new environment with their systems. The company has signed
contracts with some OEMs but says that these agreements will be
revealed later in 1992. Industry analysts say that the new
software is powerful, but add that the company's position would
have been stronger had OEMs been announced. NextStep 3.0 is the
basis of NextStep 486. It includes tools for developing
three-dimensional graphics applications that can be connected to
databases and will offer PostScript Level 2 and support
three-dimensional graphics via 3-D Renderman. Pantone color has
also been added. Intel 80486-based systems running NextStep 486
and Next computers running NextStep 3.0 will be able to
interoperate seamlessly.
Company: NeXT Inc. (Product introduction).
Product: NextStep 486 (Operating system) (Product introduction)
Intel 80486 (Microprocessor) (Usage)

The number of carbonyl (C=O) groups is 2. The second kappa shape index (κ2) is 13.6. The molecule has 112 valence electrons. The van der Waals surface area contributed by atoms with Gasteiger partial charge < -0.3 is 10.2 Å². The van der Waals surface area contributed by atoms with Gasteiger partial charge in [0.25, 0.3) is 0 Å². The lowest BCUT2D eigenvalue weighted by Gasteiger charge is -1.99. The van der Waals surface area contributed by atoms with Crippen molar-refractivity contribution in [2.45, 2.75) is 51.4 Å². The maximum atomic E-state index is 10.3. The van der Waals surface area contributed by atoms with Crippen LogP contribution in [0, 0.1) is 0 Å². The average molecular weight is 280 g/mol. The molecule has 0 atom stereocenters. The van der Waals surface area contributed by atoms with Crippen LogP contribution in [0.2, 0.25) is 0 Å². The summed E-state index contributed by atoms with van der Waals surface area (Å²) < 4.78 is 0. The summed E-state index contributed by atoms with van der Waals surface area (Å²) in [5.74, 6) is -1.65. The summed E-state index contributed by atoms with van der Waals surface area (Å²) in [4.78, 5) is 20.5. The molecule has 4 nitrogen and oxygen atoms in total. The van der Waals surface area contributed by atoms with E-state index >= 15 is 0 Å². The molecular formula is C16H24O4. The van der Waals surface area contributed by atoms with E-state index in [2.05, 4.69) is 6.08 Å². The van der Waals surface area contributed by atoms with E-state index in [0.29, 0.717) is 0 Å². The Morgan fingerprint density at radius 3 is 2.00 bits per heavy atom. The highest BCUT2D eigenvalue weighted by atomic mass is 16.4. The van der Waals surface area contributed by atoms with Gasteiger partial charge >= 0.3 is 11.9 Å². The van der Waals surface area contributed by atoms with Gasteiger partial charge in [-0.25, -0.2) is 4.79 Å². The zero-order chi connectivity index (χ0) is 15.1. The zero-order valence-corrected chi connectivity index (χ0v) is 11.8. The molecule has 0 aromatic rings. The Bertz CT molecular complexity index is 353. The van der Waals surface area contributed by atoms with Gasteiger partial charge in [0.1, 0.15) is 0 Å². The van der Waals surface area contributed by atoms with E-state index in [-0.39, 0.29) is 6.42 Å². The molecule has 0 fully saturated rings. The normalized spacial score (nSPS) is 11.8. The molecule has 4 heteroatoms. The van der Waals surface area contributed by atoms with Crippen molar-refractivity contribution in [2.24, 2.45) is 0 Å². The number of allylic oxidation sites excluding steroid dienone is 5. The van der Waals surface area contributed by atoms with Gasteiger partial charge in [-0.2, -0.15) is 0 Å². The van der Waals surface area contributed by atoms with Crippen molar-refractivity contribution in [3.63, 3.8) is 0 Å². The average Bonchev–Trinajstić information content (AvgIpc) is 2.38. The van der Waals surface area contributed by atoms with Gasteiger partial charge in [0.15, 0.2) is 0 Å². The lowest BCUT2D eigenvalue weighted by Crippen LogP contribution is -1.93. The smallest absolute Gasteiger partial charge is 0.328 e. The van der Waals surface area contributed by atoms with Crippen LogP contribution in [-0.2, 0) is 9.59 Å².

NeXTstep 3.0 (Operating system) (Product introduction).
Topic: Product Introduction
Operating systems.
Feature: illustration

Record#: 11 760 828.

***** Computer Select, June 1992 : Doc #26481 *****

Journal: MacWEEK Jan 27 1992 v6 n4 p92(1)
* Full Text COPYRIGHT Coastal Associates Publishing L.P. 1992.
Title: Jobs makes NeXT move to 486 CPUs. (Steve Jobs; NeXT Inc.; central
processing units)
Author: Farber, Daniel.
Company: NeXT Inc. (Product development).
Product: NeXTstep (Operating system) (Product enhancement).
Topic: Product Development
Operating Systems
Person: Jobs, Steven (Management).

Record#: 11 773 842.
Full Text:

While Apple showed its latest Unix operating system, A/UX 3.0, at UniForum
'92 in San Francisco, NeXT Inc. CEO Steve Jobs held court across town and
announced another change in his company's direction.

With sales of only about 40,000 machines to date, NeXT has decided to unleash
its proprietary, object-oriented system software for Intel 486 processors.

Speaking at NeXTWORLD Expo, Jobs said NeXTstep 486 for end users is expected
in the third quarter of this year for $995. A developer version will be
available for $2,495. Several manufacturers of IBM PC compatibles, including
Dell Computer Corp. and Compaq Computer Corp., are expected to offer NeXTstep

Jobs also introduced NeXTstep 3.0, which is due this spring. He claimed the
new NeXTstep is three to five years ahead of its competitors, which include